Me, Myself And My Garden Shed.

By on November 21, 2012

Clutter is one of the biggest frustrations for many home owners, but a simple yet effective piece of architectural beauty can abolish any bumping into and shuffling around items. We’re talking, of course, about sheds.

Sheds have now become a part of your household that you may well want to show off and so you don’t want to make a rash decision resulting in an annoying stain on your household’s overall look. There are many things you need to consider when you’re in the process of buying a garden shed as storage isn’t their only purpose any more.

Size
Are you getting a shed purely for storage reasons? It might be for garden equipment, junk from the house, kids’ toys, bikes – the list goes on. Storage is an important factor, but it isn’t the be all and end all. You may want to enjoy your shed. Therefore you’ll want to consider the interior.

You might want to enjoy the summer months by creating a garden room or a summer house. You may want your own little getaway at the bottom of your garden. Garden workshops are very popular amongst many DIYers and artists. So if you’re one of those people who like to hide away and build your own little devices or explore the depths of your creative abilities, you may want to consider your shed’s size and scope.

Design
A flat roof or a pitched roof? This may seem insignificant, but the roof can give you a lot more extra space. Having a pitched roof will allow you to stand and stack garden objects and all the other useless items you’ve picked up over the years. Then why would you want a flat roof? A protruding roof might be offensive to your neighbour if your shed rides up against the shared fence.

Material
In terms of aesthetics, the timber shed is probably the most attractive as it is visually suitable for almost every property. However, there is a downside to having a timber shed because if you move house, it isn’t the easiest to bring with you, while the cheaper timber sheds can be fragile. Timber sheds also require a lot more attention compared to other types of sheds as they need re-coating every once in a while to maintain their appearance. On the other hand, there are hundreds of shapes and sizes to choose from, they’re economical and they can be painted to stay contemporary.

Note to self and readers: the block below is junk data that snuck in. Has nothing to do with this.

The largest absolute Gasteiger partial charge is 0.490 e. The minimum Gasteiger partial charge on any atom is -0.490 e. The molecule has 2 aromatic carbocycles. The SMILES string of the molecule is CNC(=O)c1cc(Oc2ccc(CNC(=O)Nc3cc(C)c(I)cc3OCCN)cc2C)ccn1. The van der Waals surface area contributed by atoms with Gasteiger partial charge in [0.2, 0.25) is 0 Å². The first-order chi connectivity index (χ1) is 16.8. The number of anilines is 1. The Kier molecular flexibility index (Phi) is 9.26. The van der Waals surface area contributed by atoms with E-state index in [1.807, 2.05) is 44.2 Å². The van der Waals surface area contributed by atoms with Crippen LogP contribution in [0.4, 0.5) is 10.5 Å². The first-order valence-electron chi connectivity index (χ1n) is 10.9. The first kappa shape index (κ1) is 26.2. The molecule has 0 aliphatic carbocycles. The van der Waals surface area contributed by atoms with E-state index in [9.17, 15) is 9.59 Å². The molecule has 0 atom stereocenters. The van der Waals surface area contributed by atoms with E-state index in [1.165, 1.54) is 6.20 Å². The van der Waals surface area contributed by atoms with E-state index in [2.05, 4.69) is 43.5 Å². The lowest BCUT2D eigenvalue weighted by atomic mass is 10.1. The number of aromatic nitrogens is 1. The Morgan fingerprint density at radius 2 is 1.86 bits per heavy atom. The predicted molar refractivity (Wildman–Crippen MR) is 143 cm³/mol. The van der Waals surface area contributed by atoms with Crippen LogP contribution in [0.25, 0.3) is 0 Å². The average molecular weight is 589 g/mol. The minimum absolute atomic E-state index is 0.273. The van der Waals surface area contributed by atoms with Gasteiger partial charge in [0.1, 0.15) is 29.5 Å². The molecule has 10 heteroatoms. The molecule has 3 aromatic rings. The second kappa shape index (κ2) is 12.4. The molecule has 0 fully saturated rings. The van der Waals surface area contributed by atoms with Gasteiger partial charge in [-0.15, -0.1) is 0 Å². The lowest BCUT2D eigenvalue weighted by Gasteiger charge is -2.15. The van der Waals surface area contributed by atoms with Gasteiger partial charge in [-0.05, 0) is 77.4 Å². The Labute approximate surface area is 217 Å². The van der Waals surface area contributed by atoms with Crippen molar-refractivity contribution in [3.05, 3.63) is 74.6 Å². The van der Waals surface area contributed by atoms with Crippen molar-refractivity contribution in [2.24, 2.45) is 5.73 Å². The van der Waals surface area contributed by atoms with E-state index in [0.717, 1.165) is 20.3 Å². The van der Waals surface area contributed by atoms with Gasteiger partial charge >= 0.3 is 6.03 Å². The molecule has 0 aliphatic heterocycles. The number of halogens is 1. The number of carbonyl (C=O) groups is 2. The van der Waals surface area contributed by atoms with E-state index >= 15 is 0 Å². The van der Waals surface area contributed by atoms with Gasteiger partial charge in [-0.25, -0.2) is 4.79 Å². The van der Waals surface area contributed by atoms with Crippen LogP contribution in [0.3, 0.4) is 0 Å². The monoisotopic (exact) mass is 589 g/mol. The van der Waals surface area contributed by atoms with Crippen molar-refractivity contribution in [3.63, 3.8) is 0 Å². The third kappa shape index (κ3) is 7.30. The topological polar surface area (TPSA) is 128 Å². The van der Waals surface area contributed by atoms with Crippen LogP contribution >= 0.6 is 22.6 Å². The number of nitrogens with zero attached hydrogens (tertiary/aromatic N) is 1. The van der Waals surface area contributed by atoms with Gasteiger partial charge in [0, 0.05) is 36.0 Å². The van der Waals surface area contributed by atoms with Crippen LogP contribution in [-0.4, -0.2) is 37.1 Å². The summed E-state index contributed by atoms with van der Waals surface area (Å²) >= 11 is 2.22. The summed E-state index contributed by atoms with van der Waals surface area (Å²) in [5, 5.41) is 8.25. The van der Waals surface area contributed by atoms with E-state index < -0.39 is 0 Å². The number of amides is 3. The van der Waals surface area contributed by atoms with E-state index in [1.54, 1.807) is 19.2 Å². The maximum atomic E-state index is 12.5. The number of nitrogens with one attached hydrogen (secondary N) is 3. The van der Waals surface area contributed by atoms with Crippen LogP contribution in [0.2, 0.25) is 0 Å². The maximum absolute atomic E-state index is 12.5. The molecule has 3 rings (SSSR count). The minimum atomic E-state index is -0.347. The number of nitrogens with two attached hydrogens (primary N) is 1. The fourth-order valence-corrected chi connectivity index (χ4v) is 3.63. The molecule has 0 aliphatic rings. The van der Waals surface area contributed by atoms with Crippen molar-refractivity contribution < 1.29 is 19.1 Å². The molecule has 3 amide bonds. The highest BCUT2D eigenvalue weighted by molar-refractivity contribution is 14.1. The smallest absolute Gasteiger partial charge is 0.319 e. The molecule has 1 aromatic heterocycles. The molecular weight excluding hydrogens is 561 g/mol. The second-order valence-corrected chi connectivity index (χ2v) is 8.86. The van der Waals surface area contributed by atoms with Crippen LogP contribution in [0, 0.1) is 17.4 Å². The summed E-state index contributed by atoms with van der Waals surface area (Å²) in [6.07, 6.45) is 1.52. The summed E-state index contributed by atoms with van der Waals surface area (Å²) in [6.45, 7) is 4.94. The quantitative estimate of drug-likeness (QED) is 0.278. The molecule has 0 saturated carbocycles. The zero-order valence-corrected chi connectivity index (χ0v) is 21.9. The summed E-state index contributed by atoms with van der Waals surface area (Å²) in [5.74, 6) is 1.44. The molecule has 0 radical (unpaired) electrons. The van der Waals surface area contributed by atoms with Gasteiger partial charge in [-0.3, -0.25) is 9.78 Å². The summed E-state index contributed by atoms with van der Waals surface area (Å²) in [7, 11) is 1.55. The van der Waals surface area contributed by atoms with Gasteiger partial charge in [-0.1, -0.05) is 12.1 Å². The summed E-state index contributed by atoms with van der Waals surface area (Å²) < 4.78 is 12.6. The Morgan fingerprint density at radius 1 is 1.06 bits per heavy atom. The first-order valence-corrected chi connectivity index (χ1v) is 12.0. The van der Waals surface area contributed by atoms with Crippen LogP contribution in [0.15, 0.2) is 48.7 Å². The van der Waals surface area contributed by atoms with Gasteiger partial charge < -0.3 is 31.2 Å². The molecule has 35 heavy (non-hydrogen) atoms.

Then there’s the plastic shed. Plastic may not be the most attractive material to look at, but they do have some advantages. They require no maintenance, they can be moved effortlessly and the assembling of them is as easy as pie.

The daunting and intrusive metal shed doesn’t really inspire relaxation. The material is cold and unattractive and shutting the doors usually entails a loud, offensive clang. But spare a moment’s thought for the big old ugly shed as it provides some great security for your belongings and it’s also quick to assemble.

The message here is to think about what you want out of your shed. Is your shed for relaxation or storage? Are you looking for pleasure rather than practicality? Whatever your reasons, just make sure the shed suits you and its surroundings.

Hannah Kimber recommends garden workshops from http://www.yorktimberproducts.co.uk/

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